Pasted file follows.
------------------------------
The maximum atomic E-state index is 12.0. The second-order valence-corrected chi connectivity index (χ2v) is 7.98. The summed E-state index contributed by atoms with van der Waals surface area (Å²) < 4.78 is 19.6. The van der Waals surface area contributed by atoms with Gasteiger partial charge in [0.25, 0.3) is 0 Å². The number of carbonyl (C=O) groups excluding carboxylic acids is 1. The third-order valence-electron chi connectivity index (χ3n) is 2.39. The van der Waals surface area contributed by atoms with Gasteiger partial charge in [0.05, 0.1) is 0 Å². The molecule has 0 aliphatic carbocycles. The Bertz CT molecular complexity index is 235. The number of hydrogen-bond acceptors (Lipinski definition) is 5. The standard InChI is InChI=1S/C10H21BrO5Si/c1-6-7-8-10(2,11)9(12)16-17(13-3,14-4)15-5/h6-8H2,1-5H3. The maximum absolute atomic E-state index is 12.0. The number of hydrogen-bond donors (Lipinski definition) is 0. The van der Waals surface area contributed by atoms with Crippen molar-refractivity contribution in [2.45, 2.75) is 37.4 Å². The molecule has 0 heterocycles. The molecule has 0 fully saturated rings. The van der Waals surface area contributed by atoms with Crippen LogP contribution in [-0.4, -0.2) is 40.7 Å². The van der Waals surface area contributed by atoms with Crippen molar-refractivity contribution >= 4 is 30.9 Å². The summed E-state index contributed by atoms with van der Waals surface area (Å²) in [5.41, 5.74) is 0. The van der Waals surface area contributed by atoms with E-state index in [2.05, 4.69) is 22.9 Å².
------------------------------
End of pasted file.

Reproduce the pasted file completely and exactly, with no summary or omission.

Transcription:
The maximum atomic E-state index is 12.0. The second-order valence-corrected chi connectivity index (χ2v) is 7.98. The summed E-state index contributed by atoms with van der Waals surface area (Å²) < 4.78 is 19.6. The van der Waals surface area contributed by atoms with Gasteiger partial charge in [0.25, 0.3) is 0 Å². The number of carbonyl (C=O) groups excluding carboxylic acids is 1. The third-order valence-electron chi connectivity index (χ3n) is 2.39. The van der Waals surface area contributed by atoms with Gasteiger partial charge in [0.05, 0.1) is 0 Å². The molecule has 0 aliphatic carbocycles. The Bertz CT molecular complexity index is 235. The number of hydrogen-bond acceptors (Lipinski definition) is 5. The standard InChI is InChI=1S/C10H21BrO5Si/c1-6-7-8-10(2,11)9(12)16-17(13-3,14-4)15-5/h6-8H2,1-5H3. The maximum absolute atomic E-state index is 12.0. The number of hydrogen-bond donors (Lipinski definition) is 0. The van der Waals surface area contributed by atoms with Crippen molar-refractivity contribution in [2.45, 2.75) is 37.4 Å². The molecule has 0 heterocycles. The molecule has 0 fully saturated rings. The van der Waals surface area contributed by atoms with Crippen LogP contribution in [-0.4, -0.2) is 40.7 Å². The van der Waals surface area contributed by atoms with Crippen molar-refractivity contribution >= 4 is 30.9 Å². The summed E-state index contributed by atoms with van der Waals surface area (Å²) in [5.41, 5.74) is 0. The van der Waals surface area contributed by atoms with E-state index in [2.05, 4.69) is 22.9 Å².